The University of Manitoba’s board of governors will undergo its largest one-time turnover in years after the provincial government revoked the seats of seven sitting members and announced 11 new appointments last week.
In a release issued Jan. 25, the government announced the appointment of 11 new members and the re-appointment of one student member to the board responsible for overseeing the administrative and business concerns of the university.
The 23-member board is made up of 12 appointments from the lieutenant governor on the advice of the provincial government – including three students – while three are elected by U of M graduates, three are elected by the university senate, and three are appointed by the University of Manitoba Students’ Union (UMSU). The university’s chancellor and president are ex-officio members.
Four of the appointees fill positions that have been open for re-appointment since May 2016, while seven positions were opened up by revoking the seats of sitting members, including board chair Ted Bock, whose three-year term was not set to expire until May 2019.
Minister of education and training Ian Wishart said the move is not an indictment of the board but an effort to establish the membership that will guide the university moving forward.
“It really has nothing to do with the performance of the previous board members, but we have faith that the people that we have appointed will bring a new and fresh approach to the board and I hope we do see some changes in the future,” he said, while thanking the outgoing members for their service.
Three of the replaced members’ terms were set to expire at the end of May, with the remaining three set to lapse a year later, in May 2018. Members are appointed to three-year terms, except students, who serve one-year appointments.
Wishart said the government will meet with the new appointees to go over its priorities, which he said include tightening the links between the university’s programming and the needs of the labour market to help ensure graduates are stepping into careers beyond the U of M.
“I think it’s a responsibility of the government, and the responsibility of the board, to make sure that [the university] has the facilities in place, and the priorities in place, to make that happen,” he said.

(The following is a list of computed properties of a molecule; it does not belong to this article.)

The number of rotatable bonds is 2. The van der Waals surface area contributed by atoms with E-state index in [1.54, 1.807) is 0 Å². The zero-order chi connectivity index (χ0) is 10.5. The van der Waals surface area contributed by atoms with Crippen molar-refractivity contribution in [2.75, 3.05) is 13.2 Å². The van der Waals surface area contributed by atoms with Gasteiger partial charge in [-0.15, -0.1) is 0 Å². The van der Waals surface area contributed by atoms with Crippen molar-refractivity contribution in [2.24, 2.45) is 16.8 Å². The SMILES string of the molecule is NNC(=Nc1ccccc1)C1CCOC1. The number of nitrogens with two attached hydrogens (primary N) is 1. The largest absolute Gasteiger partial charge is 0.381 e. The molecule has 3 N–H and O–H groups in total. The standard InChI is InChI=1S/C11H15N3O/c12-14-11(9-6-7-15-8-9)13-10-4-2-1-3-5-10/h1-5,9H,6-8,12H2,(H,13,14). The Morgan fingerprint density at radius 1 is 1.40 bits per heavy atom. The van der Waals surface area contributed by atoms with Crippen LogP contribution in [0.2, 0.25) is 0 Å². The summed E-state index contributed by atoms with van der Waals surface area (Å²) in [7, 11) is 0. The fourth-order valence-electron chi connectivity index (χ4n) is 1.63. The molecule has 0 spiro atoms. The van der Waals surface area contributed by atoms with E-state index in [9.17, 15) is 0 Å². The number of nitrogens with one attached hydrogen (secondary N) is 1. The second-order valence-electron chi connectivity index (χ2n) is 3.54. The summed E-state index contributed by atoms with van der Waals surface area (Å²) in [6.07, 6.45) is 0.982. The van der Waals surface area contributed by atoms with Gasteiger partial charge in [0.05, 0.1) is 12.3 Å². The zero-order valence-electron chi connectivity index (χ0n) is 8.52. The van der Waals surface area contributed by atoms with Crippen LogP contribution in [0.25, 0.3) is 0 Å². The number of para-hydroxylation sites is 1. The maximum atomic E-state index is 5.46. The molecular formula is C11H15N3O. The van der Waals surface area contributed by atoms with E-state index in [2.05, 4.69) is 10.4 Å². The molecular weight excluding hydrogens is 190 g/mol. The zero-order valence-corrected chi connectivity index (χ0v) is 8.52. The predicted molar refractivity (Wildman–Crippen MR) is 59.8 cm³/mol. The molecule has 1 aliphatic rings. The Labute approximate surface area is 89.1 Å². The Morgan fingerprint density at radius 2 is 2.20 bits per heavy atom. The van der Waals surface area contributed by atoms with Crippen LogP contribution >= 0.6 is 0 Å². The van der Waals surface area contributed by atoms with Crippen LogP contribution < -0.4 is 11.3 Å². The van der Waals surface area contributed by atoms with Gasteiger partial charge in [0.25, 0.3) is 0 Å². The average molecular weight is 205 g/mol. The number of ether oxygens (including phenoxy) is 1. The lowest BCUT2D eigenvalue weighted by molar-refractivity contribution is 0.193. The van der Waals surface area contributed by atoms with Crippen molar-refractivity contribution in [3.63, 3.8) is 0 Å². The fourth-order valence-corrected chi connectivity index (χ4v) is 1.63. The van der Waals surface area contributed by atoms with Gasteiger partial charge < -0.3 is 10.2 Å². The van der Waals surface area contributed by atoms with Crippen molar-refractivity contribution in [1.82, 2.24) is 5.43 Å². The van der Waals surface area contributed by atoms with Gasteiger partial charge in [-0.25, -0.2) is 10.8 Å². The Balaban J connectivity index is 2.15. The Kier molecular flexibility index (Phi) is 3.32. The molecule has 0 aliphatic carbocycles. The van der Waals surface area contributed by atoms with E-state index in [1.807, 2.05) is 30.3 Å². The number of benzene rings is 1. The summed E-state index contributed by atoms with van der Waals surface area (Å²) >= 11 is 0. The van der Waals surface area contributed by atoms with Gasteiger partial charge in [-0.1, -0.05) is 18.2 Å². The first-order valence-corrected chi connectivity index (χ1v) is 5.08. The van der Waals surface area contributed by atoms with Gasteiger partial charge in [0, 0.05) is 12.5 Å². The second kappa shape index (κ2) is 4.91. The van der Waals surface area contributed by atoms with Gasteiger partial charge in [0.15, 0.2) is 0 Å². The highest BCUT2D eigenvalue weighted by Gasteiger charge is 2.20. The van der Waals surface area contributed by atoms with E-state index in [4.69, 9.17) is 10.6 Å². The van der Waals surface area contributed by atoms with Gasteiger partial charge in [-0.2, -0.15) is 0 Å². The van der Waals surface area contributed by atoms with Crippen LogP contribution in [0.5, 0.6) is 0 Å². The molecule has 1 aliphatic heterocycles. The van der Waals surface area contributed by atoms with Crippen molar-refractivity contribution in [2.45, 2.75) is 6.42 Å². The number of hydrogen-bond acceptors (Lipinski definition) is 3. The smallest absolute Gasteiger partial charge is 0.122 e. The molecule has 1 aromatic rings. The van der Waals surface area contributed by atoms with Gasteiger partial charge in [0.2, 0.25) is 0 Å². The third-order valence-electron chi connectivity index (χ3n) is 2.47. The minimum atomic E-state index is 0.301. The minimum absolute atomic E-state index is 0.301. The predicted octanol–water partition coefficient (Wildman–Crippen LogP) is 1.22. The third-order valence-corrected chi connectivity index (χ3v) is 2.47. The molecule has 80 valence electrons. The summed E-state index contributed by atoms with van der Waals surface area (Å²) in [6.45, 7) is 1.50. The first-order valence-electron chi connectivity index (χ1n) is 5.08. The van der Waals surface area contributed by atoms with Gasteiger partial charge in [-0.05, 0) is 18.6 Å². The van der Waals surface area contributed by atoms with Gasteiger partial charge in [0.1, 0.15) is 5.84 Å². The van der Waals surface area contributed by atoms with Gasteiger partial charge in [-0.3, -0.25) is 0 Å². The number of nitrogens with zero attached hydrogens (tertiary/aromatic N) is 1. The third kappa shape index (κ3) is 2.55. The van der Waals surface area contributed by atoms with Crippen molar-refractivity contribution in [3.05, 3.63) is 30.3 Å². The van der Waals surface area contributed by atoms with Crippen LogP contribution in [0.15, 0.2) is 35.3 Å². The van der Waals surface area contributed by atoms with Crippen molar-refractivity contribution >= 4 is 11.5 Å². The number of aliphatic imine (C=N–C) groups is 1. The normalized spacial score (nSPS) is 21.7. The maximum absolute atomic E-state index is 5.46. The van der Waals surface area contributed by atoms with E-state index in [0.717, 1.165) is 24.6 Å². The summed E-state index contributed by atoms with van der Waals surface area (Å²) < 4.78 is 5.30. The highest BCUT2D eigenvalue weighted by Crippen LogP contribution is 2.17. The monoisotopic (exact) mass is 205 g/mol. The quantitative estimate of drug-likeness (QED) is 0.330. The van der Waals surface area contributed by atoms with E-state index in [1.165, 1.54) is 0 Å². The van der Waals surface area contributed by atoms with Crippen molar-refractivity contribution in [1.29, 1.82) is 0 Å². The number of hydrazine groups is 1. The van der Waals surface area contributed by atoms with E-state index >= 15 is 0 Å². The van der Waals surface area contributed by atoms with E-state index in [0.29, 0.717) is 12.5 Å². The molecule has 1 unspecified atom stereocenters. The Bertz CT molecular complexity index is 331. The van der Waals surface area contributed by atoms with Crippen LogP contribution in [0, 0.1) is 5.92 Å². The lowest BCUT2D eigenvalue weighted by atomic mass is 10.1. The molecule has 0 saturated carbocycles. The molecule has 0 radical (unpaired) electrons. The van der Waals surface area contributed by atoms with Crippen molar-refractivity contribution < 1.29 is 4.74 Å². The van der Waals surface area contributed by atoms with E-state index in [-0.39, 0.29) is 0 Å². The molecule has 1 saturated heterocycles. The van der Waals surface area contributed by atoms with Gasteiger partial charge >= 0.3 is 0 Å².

Wishart also said making the appointments in January allows the new members to settle into their roles before provincial budget discussions begin.
The appointments mark the Progressive Conservatives’s first to the U of M board since taking power in the spring. Wishart said further appointments to the boards overseeing the province’s other universities and colleges can be expected.
“There’s certainly going to be some changes into the future on other post-secondary institutions as well,” he said.
The PCs were elected to government in April following more than 16 years of provincial NDP leadership. Since taking office, the Tories have made numerous appointments to Crown corporations and service boards.
Canadian Federation of Students-Manitoba chairperson Michael Barkman said he finds it “a little bit concerning” to see nearly half of the U of M board turn-over at once.
“It will most certainly have an impact and it is a concern in some ways,” he said.
“I think it’s really important that the board understands that their role is to take the money that is given from the province and spend it in ways that focuses on education and that they have a critical role in that – not just [as] a rubber stamp of whatever the administration is doing,” he said.
Wishart noted the government appointees have their own independent connections with the university and said he expects the board to provide careful oversight.
“We ask the board members to use their discretion and behave with due diligence on good governance models,” he said. “Good governance is never a bad thing. They’re not put in place to rubber stamp our policies and, frankly, they don’t represent a majority [on the board], really.”
“They’re there to provide good advice and good counsel as an appropriate board member should be,” he said.
Wishart added that he is not worried the appointments will impact the continuity of the board moving forward, noting that 12 members are remaining.
UMSU president Tanjit Nagra, who sits on the board as one of three UMSU appointees and one of six overall student representatives, said a turnover on the board is to be expected when a new government comes into office but echoed the call for independence.
“It was completely their decision, there’s nothing saying that they can’t do that,” she said, adding that “when we go through a government change, there’s always room for certain changes and [this] might be one of them […] However, I would hope that folks appointed are able to ask tough questions and make wise decisions.”
The board was scheduled to meet Jan. 31 but the meeting has been postponed to later February to accommodate the new members.
Six of the 11 new appointments to the board are U of M alumni and many have business and private sector experience.
Kimber Osiowy, Kathryn Lee, Marc Mollot, Michael Silicz, Rafi Mohammed, and Laurel Hyde are all U of M graduates appointed to the board. Jane MacKenzie, Steve Demmings, and Judith Linden were also appointed.
Law students Kyle Mirecki and Heather Maxted were appointed as new student members. Medical student Ritika Khatkar has been re-appointed for a third term as a student member.
In addition to Bock, Bev Passey, Anasatasia Sych-Yereniuk, Mona Forsen, Tom Millington, Terry Sargeant, and Michael Robertson have all been removed from the board.